We recall that on countless occasions bodies such as the UN and the OSCE, as well as the jurisprudence of the European Court of Human Rights, have established how limits to freedom of expression should be set: restrictively (with the least possible intervention) and proportionally, and always linked to the intentionality of the messages and the risk they may pose to people.

We defend that freedom of expression includes, according to international jurisprudence, the right to shock, disturb and offend.

We defend that in the world of artistic creation and political activism, extreme, unpleasant and highly offensive provocation can be a legitimate form of political criticism. Criticism which, by the way, deserves the maximum possible protection, even in cases where it is presented in a crude, unsavoury and extremist discourse, in accordance with European human rights jurisprudence.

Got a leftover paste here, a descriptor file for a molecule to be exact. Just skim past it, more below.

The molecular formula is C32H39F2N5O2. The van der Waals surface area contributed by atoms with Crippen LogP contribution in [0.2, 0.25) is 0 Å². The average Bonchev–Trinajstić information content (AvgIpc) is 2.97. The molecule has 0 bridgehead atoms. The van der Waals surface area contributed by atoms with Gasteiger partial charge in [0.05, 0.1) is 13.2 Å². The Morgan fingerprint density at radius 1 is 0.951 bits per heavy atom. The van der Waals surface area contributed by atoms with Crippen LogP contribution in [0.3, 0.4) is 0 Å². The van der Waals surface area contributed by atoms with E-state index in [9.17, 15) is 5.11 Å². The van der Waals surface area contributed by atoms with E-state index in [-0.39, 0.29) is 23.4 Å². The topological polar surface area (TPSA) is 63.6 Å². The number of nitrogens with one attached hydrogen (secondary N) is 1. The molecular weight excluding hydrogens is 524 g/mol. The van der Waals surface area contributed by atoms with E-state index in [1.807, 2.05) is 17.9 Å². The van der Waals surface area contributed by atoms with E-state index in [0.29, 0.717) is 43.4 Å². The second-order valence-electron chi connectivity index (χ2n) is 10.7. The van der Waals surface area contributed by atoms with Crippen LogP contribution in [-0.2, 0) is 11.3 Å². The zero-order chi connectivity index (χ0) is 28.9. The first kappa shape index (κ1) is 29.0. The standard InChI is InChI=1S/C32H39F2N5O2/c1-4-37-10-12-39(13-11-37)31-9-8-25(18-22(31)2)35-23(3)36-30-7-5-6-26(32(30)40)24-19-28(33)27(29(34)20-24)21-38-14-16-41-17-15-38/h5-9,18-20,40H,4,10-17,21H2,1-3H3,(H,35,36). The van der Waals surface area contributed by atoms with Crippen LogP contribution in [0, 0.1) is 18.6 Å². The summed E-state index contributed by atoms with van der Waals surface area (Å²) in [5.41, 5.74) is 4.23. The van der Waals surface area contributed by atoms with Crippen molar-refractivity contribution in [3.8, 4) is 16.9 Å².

We reject the use of anti-terrorist legislation to censor extreme political speech. In particular, it is essential to remember that the Court of Human Rights has a very clear and solid jurisprudence, according to which legal systems cannot grant special and qualified protection to their most important offices and institutions (including the Crown), but rather, on the contrary, allow a greater degree of criticism and even attack as they are public institutions that should be subject to questioning and scrutiny by citizens in the framework of a democracy.

We insist that, in line with what the European Court of Human Rights has established in relation to so-called ‘crimes of expression’, what matters is not only what is said, but also who says it, to whom it is addressed and in what context it is said.